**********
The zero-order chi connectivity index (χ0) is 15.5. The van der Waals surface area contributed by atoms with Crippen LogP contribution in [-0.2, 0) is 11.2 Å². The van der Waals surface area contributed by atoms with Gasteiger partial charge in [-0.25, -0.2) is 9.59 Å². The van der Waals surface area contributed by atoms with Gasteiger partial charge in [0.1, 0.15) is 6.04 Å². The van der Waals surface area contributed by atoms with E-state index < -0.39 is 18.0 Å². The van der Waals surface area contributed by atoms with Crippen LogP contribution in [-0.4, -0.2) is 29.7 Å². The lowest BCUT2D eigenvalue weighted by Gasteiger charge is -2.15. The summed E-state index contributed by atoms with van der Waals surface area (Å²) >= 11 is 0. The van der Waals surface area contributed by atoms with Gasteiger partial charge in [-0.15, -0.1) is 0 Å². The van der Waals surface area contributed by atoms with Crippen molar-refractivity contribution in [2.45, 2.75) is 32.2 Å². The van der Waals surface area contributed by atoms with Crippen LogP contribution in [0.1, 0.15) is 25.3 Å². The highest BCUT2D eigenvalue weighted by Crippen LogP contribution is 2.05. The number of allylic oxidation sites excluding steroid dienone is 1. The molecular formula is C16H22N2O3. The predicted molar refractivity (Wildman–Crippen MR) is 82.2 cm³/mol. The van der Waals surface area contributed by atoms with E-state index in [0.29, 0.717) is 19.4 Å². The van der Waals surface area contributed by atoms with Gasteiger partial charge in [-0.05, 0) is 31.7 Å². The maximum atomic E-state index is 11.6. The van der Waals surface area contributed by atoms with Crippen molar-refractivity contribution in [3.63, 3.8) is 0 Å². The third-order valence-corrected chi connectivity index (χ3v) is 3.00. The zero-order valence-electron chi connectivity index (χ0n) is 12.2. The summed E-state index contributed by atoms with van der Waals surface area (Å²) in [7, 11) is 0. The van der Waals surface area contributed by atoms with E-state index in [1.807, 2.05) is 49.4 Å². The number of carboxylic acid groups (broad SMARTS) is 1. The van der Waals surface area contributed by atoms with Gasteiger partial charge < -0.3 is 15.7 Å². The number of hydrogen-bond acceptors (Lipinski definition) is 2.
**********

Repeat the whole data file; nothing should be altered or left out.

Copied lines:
The zero-order chi connectivity index (χ0) is 15.5. The van der Waals surface area contributed by atoms with Crippen LogP contribution in [-0.2, 0) is 11.2 Å². The van der Waals surface area contributed by atoms with Gasteiger partial charge in [-0.25, -0.2) is 9.59 Å². The van der Waals surface area contributed by atoms with Gasteiger partial charge in [0.1, 0.15) is 6.04 Å². The van der Waals surface area contributed by atoms with E-state index < -0.39 is 18.0 Å². The van der Waals surface area contributed by atoms with Crippen LogP contribution in [-0.4, -0.2) is 29.7 Å². The lowest BCUT2D eigenvalue weighted by Gasteiger charge is -2.15. The summed E-state index contributed by atoms with van der Waals surface area (Å²) >= 11 is 0. The van der Waals surface area contributed by atoms with Gasteiger partial charge in [-0.15, -0.1) is 0 Å². The van der Waals surface area contributed by atoms with Crippen molar-refractivity contribution in [2.45, 2.75) is 32.2 Å². The van der Waals surface area contributed by atoms with Crippen LogP contribution in [0.1, 0.15) is 25.3 Å². The highest BCUT2D eigenvalue weighted by Crippen LogP contribution is 2.05. The number of allylic oxidation sites excluding steroid dienone is 1. The molecular formula is C16H22N2O3. The predicted molar refractivity (Wildman–Crippen MR) is 82.2 cm³/mol. The van der Waals surface area contributed by atoms with E-state index in [0.29, 0.717) is 19.4 Å². The van der Waals surface area contributed by atoms with Gasteiger partial charge in [-0.05, 0) is 31.7 Å². The maximum atomic E-state index is 11.6. The van der Waals surface area contributed by atoms with Crippen molar-refractivity contribution in [3.63, 3.8) is 0 Å². The third-order valence-corrected chi connectivity index (χ3v) is 3.00. The zero-order valence-electron chi connectivity index (χ0n) is 12.2. The summed E-state index contributed by atoms with van der Waals surface area (Å²) in [7, 11) is 0. The van der Waals surface area contributed by atoms with E-state index in [1.807, 2.05) is 49.4 Å². The number of carboxylic acid groups (broad SMARTS) is 1. The van der Waals surface area contributed by atoms with Gasteiger partial charge < -0.3 is 15.7 Å². The number of hydrogen-bond acceptors (Lipinski definition) is 2.